What is Iemanjá?

June 21, 2024


Iemanjá is a powerful and revered deity in the Afro-Brazilian religion of Candomblé. She is known as the Queen of the Sea and is often depicted as a beautiful mermaid or a motherly figure. Iemanjá is associated with the ocean, fertility, motherhood, and protection. In this glossary, we will explore the origins, symbolism, and rituals associated with Iemanjá.

Origins of Iemanjá

Iemanjá has roots in the Yoruba religion of West Africa, where she is known as Yemoja. When enslaved Africans were brought to Brazil, they brought their religious beliefs with them, which eventually evolved into the syncretic religion of Candomblé. In Candomblé, Iemanjá is one of the most important Orishas, or deities, and is worshipped by millions of people in Brazil and around the world.

Symbolism of Iemanjá

Iemanjá is often associated with the moon, the tides, and the mysteries of the ocean. She is seen as a nurturing and protective figure, especially towards women and children. Iemanjá is also linked to fertility and motherhood, and many women pray to her for help with conceiving or raising children. In Candomblé rituals, offerings such as flowers, perfume, and jewelry are made to Iemanjá to honor her and seek her blessings.

Manifestations of Iemanjá

Iemanjá is believed to have multiple manifestations, each with its own unique characteristics and attributes. Some of the most common manifestations of Iemanjá include Iemanjá Sereia, the mermaid queen of the sea; Iemanjá Odô, the protector of fishermen; and Iemanjá Asesu, the fierce warrior goddess. Each manifestation of Iemanjá is worshipped and revered in different ways, depending on the specific needs and desires of the devotee.

Rituals and Offerings to Iemanjá

Devotees of Iemanjá often participate in rituals and ceremonies to honor and appease her. These rituals may include offerings of flowers, fruits, and other gifts, as well as prayers and songs dedicated to Iemanjá. One of the most popular rituals associated with Iemanjá is the Festival of Yemanjá, which takes place on February 2nd in Brazil. During this festival, thousands of people gather at the beach to make offerings to Iemanjá and ask for her blessings.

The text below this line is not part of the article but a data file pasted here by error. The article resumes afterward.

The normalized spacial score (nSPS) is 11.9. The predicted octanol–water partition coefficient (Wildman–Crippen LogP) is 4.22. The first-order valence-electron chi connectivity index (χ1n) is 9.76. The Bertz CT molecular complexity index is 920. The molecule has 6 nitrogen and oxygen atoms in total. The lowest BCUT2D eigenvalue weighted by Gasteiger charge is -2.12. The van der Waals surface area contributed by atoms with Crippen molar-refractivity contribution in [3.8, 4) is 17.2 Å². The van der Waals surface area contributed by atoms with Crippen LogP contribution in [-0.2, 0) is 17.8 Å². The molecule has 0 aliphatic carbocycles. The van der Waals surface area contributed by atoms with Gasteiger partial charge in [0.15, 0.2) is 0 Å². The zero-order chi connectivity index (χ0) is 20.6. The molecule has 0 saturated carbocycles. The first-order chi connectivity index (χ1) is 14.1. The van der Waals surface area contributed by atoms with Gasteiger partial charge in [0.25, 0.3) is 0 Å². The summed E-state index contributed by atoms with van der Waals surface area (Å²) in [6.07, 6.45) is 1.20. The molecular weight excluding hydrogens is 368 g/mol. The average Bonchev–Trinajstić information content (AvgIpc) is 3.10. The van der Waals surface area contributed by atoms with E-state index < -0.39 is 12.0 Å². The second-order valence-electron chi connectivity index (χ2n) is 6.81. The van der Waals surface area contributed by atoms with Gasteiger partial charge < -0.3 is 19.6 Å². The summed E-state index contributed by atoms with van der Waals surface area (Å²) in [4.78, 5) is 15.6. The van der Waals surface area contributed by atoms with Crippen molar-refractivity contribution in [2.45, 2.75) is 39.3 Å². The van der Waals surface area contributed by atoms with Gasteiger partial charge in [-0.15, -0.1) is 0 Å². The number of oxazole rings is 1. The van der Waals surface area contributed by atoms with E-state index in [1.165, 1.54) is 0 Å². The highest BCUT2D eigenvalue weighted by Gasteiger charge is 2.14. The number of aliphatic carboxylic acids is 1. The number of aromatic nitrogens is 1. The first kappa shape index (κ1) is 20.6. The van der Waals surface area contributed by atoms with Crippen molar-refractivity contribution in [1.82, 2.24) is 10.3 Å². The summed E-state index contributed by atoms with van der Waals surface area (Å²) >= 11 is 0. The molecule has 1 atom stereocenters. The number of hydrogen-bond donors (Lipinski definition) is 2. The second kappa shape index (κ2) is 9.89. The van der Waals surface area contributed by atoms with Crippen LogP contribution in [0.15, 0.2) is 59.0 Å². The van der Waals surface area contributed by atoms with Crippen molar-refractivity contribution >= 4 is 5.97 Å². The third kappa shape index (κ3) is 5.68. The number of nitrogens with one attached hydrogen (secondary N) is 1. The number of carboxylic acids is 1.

Relationship with Other Orishas

In Candomblé, Iemanjá is often seen as a mother figure to other Orishas, such as Oshun, the goddess of love and fertility, and Oxumare, the rainbow serpent. Iemanjá’s nurturing and protective nature extends to all of her children, both human and divine, and she is often called upon to mediate conflicts and provide guidance in times of need. Devotees of Iemanjá may also work with other Orishas to address specific issues or concerns in their lives.

Myths and Legends of Iemanjá

There are many myths and legends surrounding Iemanjá, which vary depending on the region and cultural context. One popular myth is the story of Iemanjá and Oxalá, the creator god, who are said to be the parents of all the Orishas. Another legend tells of Iemanjá’s role in protecting sailors and fishermen from the dangers of the sea. These myths and legends serve to deepen the connection between devotees and the deity, and provide a rich tapestry of stories and symbols to draw upon in worship.

Contemporary Worship of Iemanjá

In modern times, the worship of Iemanjá has spread beyond Brazil to other parts of the world, including the United States, Europe, and Africa. Devotees of Iemanjá may participate in rituals and ceremonies at Candomblé temples, as well as create personal altars and shrines in their homes to honor the deity. Some people also incorporate elements of Iemanjá’s worship into their daily lives, such as wearing blue and white clothing or using sea-themed decorations in their homes.

Art and Culture Inspired by Iemanjá

Iemanjá’s influence extends beyond religious worship and into the realms of art, music, and literature. Artists, musicians, and writers have drawn inspiration from Iemanjá’s symbolism and mythology to create works that celebrate her beauty, power, and wisdom. In Brazil, there are many festivals, parades, and performances dedicated to Iemanjá, where devotees and spectators can come together to honor and celebrate the deity.


In conclusion, Iemanjá is a complex and multifaceted deity with deep roots in the Afro-Brazilian religion of Candomblé. She is revered for her nurturing and protective nature, as well as her associations with the ocean, fertility, and motherhood. Devotees of Iemanjá participate in rituals, make offerings, and seek her blessings in various aspects of their lives. Whether through myths and legends, contemporary worship, or artistic expression, Iemanjá continues to inspire and empower those who honor her.

Tatiana Cesso

As a journalist, I've made it my mission to explore and share stories that inspire, inform, and entertain. You may have stumbled upon my work in esteemed publications such as InStyle, Marie Claire, Bazaar, L’Officiel, and Vogue, among others. Having called the U.S. home since 2010, I've lived in Chicago, LA, and currently, Miami. But my heart always beats to the rhythm of Brazil. It's where I was born and raised, and my love for its culture, people, and energy knows no bounds. To share this passion, I've founded Brazilcore, a platform aimed at bridging the gap between Brazil and English speakers worldwide.